Fanthorpe’s “Old Man, Old Man” and Joseph’s “Warning” are both poems about old age; one is a third person observation of a saddening and deteriorating picture of her father, whilst the other is a first person projection of how the poet looks forward to exploiting the eccentricities of old age. Both poets paint very vivid pictures of the later years. Fanthorpe starts this process by painting her father as a pale shadow of the do-it yourself specialist that he used to be; a man who “did it himself”.
Now his hands “shamble” and his eyesight fails; she remembers “when he saw better”. To accentuate his pitiful state she produces a list using extensive hyperbole to demonstrate how capable he used to be. “Lord once of shed, garage and garden”…”world authority on twelve different sorts of glue” “connoisseur of nuts and bolts”. The list and the hyperbole begins to build the rhetoric which is then cruelly cut by the line “self-demoted in your nineties to washing up”, which compounds the cruel process of growing old. The reader is projected from the vision of a man with an independent past to one with a rather pathetic present.
In comparison Joseph looks positively into the future where she can use old age as an excuse to behave quite outrageously on the pretext that people will blame her eccentric behaviour on senility. In a similar way she lists all the schemes she plans to execute like; mismatching clothes ” I shall wear purple with a red hat”, or “sit down on the pavement when I’m tired”. She intends to “press alarm bells/And run my stick along the public railings”. The ever-growing list leaves the reader with no doubt that she intends to exploit and enjoy old age to the full. The second stanza is written almost as an invitation to the reader about how exciting and liberating old age is. “You can wear terrible shirts and grow more fat/And eat three pounds of sausages at a go”.
It is clear that each poet’s opinion of old age differs greatly. In the two poems the voice is clearly from different perspectives one is in the first-person providing her beliefs whilst the other is in the third person showing an outlook. For Fanthorpe who observes a deterioration of her father, it becomes a torturous process to watch “have you forgotten the jokes you no longer tell” or “no television has no power to arouse your surliness”.
Old age appears to have made her father stubborn and singular now that he is close to death. “So obdurate in your contracted world living in almost dark”. However it is not all pessimistic as she sees his vulnerability as a way to become closer to the man who was not “good with daughters”, a phrase that stood at odds in the list that glorified the man she remembered when she was growing up.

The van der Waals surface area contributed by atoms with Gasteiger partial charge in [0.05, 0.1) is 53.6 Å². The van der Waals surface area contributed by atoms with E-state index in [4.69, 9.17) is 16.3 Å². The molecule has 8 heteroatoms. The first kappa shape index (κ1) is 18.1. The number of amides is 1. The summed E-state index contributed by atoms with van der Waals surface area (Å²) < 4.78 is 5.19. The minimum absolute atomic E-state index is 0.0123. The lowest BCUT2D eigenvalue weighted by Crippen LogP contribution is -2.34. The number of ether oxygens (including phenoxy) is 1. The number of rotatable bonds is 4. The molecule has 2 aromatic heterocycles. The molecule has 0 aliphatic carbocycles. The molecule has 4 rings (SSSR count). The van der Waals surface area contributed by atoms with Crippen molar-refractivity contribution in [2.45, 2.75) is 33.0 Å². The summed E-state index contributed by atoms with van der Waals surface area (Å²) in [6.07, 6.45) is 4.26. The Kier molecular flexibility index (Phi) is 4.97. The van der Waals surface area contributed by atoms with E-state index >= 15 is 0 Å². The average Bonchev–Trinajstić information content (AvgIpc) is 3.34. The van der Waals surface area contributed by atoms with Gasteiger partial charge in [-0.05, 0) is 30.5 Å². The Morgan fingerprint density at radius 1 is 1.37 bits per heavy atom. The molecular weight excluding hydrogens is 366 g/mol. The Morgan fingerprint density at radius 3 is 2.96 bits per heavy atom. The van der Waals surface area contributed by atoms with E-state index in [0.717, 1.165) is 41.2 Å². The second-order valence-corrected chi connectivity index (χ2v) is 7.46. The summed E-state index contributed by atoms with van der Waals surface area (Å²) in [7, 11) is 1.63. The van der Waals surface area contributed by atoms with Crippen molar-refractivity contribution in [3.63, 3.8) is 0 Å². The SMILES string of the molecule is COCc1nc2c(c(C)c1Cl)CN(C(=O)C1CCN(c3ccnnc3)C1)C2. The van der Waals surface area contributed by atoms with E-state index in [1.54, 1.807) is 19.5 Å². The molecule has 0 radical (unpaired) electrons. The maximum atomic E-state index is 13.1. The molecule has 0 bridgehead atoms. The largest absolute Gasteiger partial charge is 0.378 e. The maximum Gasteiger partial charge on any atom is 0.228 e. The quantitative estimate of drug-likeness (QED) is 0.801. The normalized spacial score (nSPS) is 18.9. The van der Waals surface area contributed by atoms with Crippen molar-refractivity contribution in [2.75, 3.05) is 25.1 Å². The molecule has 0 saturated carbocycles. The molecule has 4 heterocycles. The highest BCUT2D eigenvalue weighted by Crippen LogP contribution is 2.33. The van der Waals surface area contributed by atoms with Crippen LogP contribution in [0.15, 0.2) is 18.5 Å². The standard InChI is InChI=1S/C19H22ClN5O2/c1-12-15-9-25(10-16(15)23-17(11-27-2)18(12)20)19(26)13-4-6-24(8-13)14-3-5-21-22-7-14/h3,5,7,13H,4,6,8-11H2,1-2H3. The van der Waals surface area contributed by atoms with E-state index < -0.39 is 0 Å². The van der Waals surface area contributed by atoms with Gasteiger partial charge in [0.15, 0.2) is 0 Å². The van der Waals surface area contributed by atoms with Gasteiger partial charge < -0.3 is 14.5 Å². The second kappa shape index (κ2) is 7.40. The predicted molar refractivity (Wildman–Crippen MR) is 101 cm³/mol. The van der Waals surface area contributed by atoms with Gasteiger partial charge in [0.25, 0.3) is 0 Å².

Now that he is frail and helpless – no longer the authority figure – he does not view her as a threat or challenge to his status as the head of the family because she has shown us that the position no longer exists. In a rather abstract way he sees her in their present relationship “only as a cloud”. This only serves to evoke more love from the daughter who now feels closer to her father in his “helpless” than she has at any point in her life. We can say that although in many aspects “Old man, old man” is a sad poem, the ending depicts a sense of closeness that his present condition has warped.
In stark contrast to this Jenny Joseph appears to positively resent restrictions and responsibilities that her present middle age brings. Her tone moans “we must have clothes that keep us dry”, we’re not allowed “swear”, adults are expected to “set a good example for the children”, and we are supposed to have “friends” over for dinner. However in her final stanza her tone changes and hints cheekily as she warns that she might start to “practice a little now” on the pretext that she won’t shock or surprise people too much when she becomes old and eccentric, however we suspect that she just wants to have some enjoyment now.
Although the meaning of each poem is clearly understood both are sophisticated in their use of layout. Fanthorpe uses a series of three-line stanza with enjambment, connecting and continuing each stanza with her personal observation of deterioration and helplessness. Joseph’s use of enjambment and the repetition of the word “and” serves both to convince the reader of her intentions for old age are mimicking the rambles of an old woman.
Childlike features which seems to mirror childhood e.g. she says ” a red hat that doesn’t go,” whereas an adult would tend to use the word co-ordinate. Another example is “you can wear terrible shirts and grow more fat,” whereas an adult would probably say put on weight instead. This view that old age is like a second childhood is also evident in Fanthorpe’s “Old Man, Old Man,” with the key difference being Joseph’s emphasis is on the fun aspects whereas, Fanthorpe’s focus on “helpless” dependency. In my opinion after reading the two poems I found that I quite liked “Old Man, Old Man,” but after contrasting and analysing the two poems I found myself enjoying the humour more in “Warning”.